Romania’s population is aging, and the number of youngsters and employees is decreasing, while the number of pensioners is increasing. In January 2019, the country’s population was 22.2 million, but the number of people actually living in Romania was significantly lower: only 19.4 million. According to a report from the National Institute of Statistics, between 2002 and 2011, the number of people residing in Romania decreased by 1.6 million.
In the last few years, the proportion of men in the population has also decreased. In the 2000s, the male-to-female ratio was 96 men to every 100 woman, but last year it fell back to 95 men per 100 women. However, the proportion of men in the population under 50 is higher than the proportion of women.
According to the registered residential addresses, 56.4 percent of the population lives in cities, a 1.4 percent increase since the millennium.
The density of the population changes from county to county. Almost a tenth of the population lives in the capital of Bucharest (9.6 percent), followed by Iași County (4.3 percent) and Prahova County (3.6 percent). The least populated county is Kovászna/Covasna, where only 1 percent of the inhabitants lives. The most densely populated areas are the municipality of Bucharest and Ialomița, Iași and Prahova Counties, while the least densely populated area is Hargita/Hargita County. Hargita and Kovászna counties are part of Szeklerland, the region mostly inhabited by Hungarians.
Romanian society is aging as well. The proportion of those over 65 is 18.5 percent – 15.3 percent of the entire male population and 21.6 percent of the female population. In contrast, young people (0 to 14 years old) make up only 15.6 percent – 16.4 percent of the men and 14.9 percent of women.
But aging is not the only challenge Romania faces: migration to wealthier Western countries is also causing a big problem. According to a UN International Migration Report, around 3.5 million Romanians have moved abroad between 2007 and 2015 to escape poverty and widespread corruption in their country. Globally, Romania ranked second for its emigration growth rate between 2007 and 2015, right after Syria.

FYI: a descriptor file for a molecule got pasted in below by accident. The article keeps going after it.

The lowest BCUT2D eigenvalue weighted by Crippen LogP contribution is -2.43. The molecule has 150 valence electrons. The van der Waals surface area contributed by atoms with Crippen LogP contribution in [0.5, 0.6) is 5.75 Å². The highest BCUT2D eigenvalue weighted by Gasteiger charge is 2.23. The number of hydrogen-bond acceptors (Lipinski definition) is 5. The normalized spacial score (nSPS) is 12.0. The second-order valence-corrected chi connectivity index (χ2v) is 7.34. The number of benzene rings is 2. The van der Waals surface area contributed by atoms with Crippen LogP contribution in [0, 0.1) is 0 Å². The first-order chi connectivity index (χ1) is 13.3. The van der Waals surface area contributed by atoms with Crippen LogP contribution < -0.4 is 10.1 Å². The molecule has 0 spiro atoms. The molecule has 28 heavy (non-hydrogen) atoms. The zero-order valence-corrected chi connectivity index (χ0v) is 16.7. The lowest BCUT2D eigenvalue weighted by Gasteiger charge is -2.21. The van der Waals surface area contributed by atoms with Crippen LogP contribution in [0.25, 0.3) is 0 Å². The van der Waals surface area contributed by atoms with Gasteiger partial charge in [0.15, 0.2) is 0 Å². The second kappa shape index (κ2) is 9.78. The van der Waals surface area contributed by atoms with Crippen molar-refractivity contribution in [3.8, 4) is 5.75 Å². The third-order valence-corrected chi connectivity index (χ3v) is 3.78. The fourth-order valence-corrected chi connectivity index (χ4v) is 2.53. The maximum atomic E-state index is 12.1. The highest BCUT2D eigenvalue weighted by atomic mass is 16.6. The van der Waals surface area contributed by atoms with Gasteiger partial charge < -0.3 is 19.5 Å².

The data of the Romanian Statistical Institute shows that the number of people leaving the country has changed every year between 2003 and 2018. It was the highest in 2007, the year of accession to the European Union, when 544,100 Romanian citizens moved to another country, three times more than in 2006. But the following years, emigration experienced a decline, bottoming out in 2013 when only 162,000 people left the country.
Between 2009 and 2013, the number of women emigrating was higher than the number of men. But since 2013, this has changed, and in 2017, the share of men leaving Romania was 59.6 percent. The most populous regions have been affected the most by emigration: the capital, along with Prahova, Iași, Constanța, Temes/Timiș, Kolozs/Cluj and Dolj Counties.
The future doesn’t look any brighter either. According to experts, Romania’s population will fall to 17.4 million by 2040, and to 15.9 million by 2060. At the end of the century, only 13.3 million people will live in the country. But not only Romania’s population is decreasing: Around the year 3000, the population of the EU will be 492 million versus 513 million today.
Title image: In 2007, 544,100 Romanian citizens moved to another country. Photo: www.stirilekanald.ro